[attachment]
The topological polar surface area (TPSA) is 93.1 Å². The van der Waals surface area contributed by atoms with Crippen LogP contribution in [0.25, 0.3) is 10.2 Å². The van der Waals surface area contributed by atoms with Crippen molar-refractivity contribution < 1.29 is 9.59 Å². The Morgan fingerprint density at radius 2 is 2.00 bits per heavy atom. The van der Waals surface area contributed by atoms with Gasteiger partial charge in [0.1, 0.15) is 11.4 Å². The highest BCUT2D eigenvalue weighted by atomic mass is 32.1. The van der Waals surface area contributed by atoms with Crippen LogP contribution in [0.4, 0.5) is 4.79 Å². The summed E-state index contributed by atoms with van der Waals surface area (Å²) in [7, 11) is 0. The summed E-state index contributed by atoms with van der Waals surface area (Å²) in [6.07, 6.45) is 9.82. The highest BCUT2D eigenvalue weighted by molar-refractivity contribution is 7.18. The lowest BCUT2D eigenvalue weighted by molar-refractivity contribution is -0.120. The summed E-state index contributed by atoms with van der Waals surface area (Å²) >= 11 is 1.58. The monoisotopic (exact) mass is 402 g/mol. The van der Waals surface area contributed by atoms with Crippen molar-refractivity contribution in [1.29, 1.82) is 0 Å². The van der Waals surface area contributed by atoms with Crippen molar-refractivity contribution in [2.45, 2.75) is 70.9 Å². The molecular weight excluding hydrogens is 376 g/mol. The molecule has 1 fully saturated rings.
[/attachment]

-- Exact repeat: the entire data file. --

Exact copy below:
The topological polar surface area (TPSA) is 93.1 Å². The van der Waals surface area contributed by atoms with Crippen LogP contribution in [0.25, 0.3) is 10.2 Å². The van der Waals surface area contributed by atoms with Crippen molar-refractivity contribution < 1.29 is 9.59 Å². The Morgan fingerprint density at radius 2 is 2.00 bits per heavy atom. The van der Waals surface area contributed by atoms with Gasteiger partial charge in [0.1, 0.15) is 11.4 Å². The highest BCUT2D eigenvalue weighted by atomic mass is 32.1. The van der Waals surface area contributed by atoms with Crippen LogP contribution in [0.4, 0.5) is 4.79 Å². The summed E-state index contributed by atoms with van der Waals surface area (Å²) in [7, 11) is 0. The summed E-state index contributed by atoms with van der Waals surface area (Å²) in [6.07, 6.45) is 9.82. The highest BCUT2D eigenvalue weighted by molar-refractivity contribution is 7.18. The lowest BCUT2D eigenvalue weighted by molar-refractivity contribution is -0.120. The summed E-state index contributed by atoms with van der Waals surface area (Å²) >= 11 is 1.58. The monoisotopic (exact) mass is 402 g/mol. The van der Waals surface area contributed by atoms with Crippen molar-refractivity contribution in [1.29, 1.82) is 0 Å². The van der Waals surface area contributed by atoms with Crippen molar-refractivity contribution in [2.45, 2.75) is 70.9 Å². The molecular weight excluding hydrogens is 376 g/mol. The molecule has 1 fully saturated rings.